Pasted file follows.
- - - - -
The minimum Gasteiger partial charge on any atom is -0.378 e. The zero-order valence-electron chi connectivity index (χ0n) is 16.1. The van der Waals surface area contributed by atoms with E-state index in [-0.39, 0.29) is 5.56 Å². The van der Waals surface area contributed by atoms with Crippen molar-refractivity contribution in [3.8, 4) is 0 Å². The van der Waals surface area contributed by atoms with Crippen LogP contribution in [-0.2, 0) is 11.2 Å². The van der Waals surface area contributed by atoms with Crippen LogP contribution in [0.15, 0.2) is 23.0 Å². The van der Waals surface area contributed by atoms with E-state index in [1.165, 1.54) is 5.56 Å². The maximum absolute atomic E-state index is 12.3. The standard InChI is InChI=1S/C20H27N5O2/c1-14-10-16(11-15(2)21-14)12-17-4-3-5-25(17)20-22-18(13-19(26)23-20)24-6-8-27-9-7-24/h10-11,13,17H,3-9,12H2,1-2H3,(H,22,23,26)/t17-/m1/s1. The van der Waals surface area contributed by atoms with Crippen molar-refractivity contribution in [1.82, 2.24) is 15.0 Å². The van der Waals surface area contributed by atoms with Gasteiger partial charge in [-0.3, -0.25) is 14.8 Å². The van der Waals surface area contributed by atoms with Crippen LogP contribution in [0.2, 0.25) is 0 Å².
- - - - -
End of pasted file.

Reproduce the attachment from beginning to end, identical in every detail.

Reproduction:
The minimum Gasteiger partial charge on any atom is -0.378 e. The zero-order valence-electron chi connectivity index (χ0n) is 16.1. The van der Waals surface area contributed by atoms with E-state index in [-0.39, 0.29) is 5.56 Å². The van der Waals surface area contributed by atoms with Crippen molar-refractivity contribution in [3.8, 4) is 0 Å². The van der Waals surface area contributed by atoms with Crippen LogP contribution in [-0.2, 0) is 11.2 Å². The van der Waals surface area contributed by atoms with Crippen LogP contribution in [0.15, 0.2) is 23.0 Å². The van der Waals surface area contributed by atoms with E-state index in [1.165, 1.54) is 5.56 Å². The maximum absolute atomic E-state index is 12.3. The standard InChI is InChI=1S/C20H27N5O2/c1-14-10-16(11-15(2)21-14)12-17-4-3-5-25(17)20-22-18(13-19(26)23-20)24-6-8-27-9-7-24/h10-11,13,17H,3-9,12H2,1-2H3,(H,22,23,26)/t17-/m1/s1. The van der Waals surface area contributed by atoms with Crippen molar-refractivity contribution in [1.82, 2.24) is 15.0 Å². The van der Waals surface area contributed by atoms with Gasteiger partial charge in [-0.3, -0.25) is 14.8 Å². The van der Waals surface area contributed by atoms with Crippen LogP contribution in [0.2, 0.25) is 0 Å².